Business / Business News

Prinesha Naidoo
3 minute read
23 May 2017
8:04 am

Gordhan warns against kleptocracy

Prinesha Naidoo

Former finance minister implores citizens to play an active role in upholding democratic ideals.

Former finance minister Pravin Gordhan has warned that South Africa could “move dangerously close to becoming a kleptocratic state” unless the character of the economy is changed, a new moral authority is instilled in the country and those engaging in corrupt practices are held to account.

Speaking at a leadership seminar at the University of Johannesburg, Gordhan again called on South Africans to “connect the dots” to gain a holistic view of state capture.

“Let us all tune our minds to this phenomenon called state capture – what does it mean, how does it operate, who are the beneficiaries, what are we being deprived of as a society and as a country, where is this money going?” he said.

Since being fired as finance minister in a midnight cabinet reshuffle by President Jacob Zuma in March, Gordhan has encouraged citizens to question the alleged rent extraction by the few at the expense of the many.

He said that the skewed benefits of globalisation have, in part, given rise to extractive state capture in South Africa.

“Far more dangerously, what we are also having is the capture of key institutions in the state machinery, which either helps you to influence policy direction so that it benefits a few. Or, it in fact ensures that a small clique can actually extract – in our case – billions of rands without being noticed too much… and [that] the national resources are in fact being utilised for the benefit of the few,” he added.

The former minister also pointed to attempts at large scale policy capture elsewhere in the world, such as attempts to roll back the Dodd-Frank regulation on Wall Street reform and consumer protection in the United States. Republican lawmakers are currently backing a proposal to repeal the Dodd-Frank Act, which was signed into law former US President Barack Obama after the global financial crisis in a bid to end abusive financial services practices.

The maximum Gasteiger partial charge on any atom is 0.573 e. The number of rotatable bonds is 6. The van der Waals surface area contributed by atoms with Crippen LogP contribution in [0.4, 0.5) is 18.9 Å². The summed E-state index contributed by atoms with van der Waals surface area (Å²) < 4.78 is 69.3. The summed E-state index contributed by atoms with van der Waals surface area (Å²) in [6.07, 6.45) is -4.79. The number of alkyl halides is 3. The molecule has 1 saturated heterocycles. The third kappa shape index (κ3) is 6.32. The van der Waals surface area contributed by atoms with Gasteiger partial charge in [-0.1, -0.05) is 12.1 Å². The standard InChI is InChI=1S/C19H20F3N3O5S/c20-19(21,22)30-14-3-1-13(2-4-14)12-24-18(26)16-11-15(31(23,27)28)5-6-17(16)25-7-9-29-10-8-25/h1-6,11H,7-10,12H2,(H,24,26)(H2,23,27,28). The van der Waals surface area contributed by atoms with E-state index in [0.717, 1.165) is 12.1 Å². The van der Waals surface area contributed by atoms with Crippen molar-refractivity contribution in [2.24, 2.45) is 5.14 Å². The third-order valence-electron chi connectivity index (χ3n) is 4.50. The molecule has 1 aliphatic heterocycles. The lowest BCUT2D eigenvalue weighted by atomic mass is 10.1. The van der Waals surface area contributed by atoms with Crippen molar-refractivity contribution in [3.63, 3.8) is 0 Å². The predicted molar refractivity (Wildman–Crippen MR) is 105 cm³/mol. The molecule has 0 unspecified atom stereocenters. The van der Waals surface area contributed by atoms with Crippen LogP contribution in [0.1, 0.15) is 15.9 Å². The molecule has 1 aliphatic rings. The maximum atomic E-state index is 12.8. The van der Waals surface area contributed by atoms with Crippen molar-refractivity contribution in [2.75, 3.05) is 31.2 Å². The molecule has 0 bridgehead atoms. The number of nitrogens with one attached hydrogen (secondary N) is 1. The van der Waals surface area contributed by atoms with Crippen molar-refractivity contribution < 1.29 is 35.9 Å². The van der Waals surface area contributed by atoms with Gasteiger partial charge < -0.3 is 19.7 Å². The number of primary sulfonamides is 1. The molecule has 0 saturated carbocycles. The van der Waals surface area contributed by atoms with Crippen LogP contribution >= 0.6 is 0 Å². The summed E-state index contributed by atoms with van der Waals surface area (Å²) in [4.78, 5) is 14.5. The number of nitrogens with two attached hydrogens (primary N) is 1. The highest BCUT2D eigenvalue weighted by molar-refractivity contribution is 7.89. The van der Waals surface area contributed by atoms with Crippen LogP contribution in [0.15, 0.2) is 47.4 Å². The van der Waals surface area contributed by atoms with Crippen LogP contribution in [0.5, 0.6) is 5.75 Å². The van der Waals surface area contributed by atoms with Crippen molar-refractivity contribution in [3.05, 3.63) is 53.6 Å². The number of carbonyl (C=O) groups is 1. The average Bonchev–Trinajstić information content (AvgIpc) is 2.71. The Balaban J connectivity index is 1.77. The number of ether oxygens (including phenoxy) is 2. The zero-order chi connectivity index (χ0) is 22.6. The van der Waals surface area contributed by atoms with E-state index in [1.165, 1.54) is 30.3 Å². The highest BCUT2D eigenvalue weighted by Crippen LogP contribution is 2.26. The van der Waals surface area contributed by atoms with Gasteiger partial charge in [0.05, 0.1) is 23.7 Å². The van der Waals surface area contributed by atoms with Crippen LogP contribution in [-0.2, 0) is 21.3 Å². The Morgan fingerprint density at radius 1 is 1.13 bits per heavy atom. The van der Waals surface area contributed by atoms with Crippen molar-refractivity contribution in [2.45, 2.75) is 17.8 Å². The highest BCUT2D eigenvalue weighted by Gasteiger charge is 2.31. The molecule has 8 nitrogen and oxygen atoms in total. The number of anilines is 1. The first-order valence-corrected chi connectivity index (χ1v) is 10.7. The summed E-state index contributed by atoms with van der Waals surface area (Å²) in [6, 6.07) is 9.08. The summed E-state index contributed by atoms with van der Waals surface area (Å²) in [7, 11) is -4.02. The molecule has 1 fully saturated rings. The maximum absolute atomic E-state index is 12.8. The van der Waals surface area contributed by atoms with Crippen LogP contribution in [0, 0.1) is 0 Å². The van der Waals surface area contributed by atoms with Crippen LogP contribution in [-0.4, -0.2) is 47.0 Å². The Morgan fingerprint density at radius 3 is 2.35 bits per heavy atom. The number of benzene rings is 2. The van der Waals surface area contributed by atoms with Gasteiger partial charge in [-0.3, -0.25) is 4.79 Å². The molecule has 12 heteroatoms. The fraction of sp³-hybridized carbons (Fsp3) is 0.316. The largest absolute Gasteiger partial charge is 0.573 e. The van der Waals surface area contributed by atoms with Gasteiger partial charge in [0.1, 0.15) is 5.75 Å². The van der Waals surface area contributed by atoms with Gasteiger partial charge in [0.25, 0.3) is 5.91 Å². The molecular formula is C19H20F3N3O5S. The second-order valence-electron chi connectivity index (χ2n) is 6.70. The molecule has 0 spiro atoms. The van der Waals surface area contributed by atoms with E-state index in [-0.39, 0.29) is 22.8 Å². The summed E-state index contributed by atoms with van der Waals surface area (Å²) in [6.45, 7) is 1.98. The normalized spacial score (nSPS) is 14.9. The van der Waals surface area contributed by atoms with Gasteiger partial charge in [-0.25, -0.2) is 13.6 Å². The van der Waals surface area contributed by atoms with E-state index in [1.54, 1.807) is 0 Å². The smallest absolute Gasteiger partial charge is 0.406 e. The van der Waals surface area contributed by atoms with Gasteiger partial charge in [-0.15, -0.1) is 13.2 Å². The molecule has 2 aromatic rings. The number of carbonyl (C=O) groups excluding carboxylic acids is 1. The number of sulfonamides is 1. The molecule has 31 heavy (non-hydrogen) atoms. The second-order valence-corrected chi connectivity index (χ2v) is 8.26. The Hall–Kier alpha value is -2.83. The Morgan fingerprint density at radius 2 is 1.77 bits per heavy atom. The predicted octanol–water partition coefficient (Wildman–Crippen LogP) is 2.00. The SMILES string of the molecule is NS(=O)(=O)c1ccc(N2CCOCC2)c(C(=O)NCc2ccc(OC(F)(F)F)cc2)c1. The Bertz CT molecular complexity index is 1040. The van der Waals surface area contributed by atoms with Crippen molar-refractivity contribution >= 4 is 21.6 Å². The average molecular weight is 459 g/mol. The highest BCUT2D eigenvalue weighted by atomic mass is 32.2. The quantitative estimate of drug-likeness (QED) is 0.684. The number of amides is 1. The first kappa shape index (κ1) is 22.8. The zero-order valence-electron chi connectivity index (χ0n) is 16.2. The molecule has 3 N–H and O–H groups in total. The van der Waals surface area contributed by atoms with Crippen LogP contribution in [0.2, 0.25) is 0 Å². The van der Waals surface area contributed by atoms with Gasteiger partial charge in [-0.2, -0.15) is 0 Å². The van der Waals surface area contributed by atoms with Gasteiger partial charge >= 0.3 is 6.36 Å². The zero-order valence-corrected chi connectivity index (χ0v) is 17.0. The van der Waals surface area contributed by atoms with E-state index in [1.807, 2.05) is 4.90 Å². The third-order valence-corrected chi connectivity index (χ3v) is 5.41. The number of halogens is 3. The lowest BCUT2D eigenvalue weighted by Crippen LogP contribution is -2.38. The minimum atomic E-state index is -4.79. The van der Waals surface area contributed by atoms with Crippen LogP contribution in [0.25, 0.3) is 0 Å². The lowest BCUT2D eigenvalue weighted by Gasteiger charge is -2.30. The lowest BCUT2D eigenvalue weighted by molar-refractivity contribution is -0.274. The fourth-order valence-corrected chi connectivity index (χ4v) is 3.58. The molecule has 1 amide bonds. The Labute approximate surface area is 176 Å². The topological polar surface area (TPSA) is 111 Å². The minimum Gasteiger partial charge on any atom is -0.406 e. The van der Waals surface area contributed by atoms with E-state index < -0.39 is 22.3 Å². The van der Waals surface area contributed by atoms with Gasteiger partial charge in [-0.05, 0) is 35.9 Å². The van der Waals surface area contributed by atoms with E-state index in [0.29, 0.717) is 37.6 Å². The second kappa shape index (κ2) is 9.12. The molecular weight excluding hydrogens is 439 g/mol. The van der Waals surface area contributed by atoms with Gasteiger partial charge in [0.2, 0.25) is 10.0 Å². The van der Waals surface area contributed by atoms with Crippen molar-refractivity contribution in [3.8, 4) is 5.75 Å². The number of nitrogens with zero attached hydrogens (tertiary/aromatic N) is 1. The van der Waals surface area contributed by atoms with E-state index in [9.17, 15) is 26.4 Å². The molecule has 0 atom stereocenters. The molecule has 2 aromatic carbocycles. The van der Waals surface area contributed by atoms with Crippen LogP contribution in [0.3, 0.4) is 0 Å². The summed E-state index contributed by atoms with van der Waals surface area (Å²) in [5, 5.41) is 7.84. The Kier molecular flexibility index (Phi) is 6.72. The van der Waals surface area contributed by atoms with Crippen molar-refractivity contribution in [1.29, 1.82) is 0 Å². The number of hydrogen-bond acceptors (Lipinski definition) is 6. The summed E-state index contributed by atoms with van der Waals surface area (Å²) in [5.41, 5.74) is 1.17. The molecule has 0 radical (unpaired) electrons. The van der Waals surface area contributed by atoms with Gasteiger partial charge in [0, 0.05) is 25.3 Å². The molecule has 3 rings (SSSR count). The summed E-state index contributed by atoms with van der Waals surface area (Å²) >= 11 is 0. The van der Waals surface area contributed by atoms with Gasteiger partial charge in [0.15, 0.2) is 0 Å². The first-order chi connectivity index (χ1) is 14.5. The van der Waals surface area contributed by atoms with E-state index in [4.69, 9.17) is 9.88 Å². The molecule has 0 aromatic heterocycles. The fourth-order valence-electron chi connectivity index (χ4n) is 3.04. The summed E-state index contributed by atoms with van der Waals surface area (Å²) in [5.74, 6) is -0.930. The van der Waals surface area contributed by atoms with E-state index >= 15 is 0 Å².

He said the emergence of left- and rightwing populism globally has also “infected” politics in South Africa. This, he said, is evident through the “whipping up of emotions under the guise of and inspired by radical sounding slogans”, which don’t match the reality that will be delivered to constituents.

Gordhan, a proponent of inclusive economic transformation, also appeared to fire shots at advocates for radical economic transformation, including Zuma.

“Economic transformation must be for the benefit of all 50 million people in SA,” he said of this viewpoint. “The others would actually articulate it in a way in which it is designed to mislead people that if we do these extremely so-called radical things they would benefit but ultimately it’s the small elite that actually benefits”.

According to Gordhan, it is critical for South Africa, one of the most unequal societies in the world, to tackle inequality, promote financial inclusion and accountability. He said that a lack of accountability, transparency, discipline and the rule of law would result in growing inequality and economic exclusion as only few would benefit from economic growth.

He also implored South Africans to play an active role in ensuring that the country’s hard won sovereignty is not lost.

“We have a great country to look after. We’ve got to keep reminding ourselves each morning as we get up, ‘this is my country’ – it doesn’t belong to one family living somewhere – ‘this is my country, I have a stake in it, I have a stake in ensuring that it remains true to the constitution of this country’. And all of us need to become active in one way or another to ensure that the sovereignty of our country, which was hard won [and] hard fought for something that we keep in our hands as the people of South Africa,” he said.

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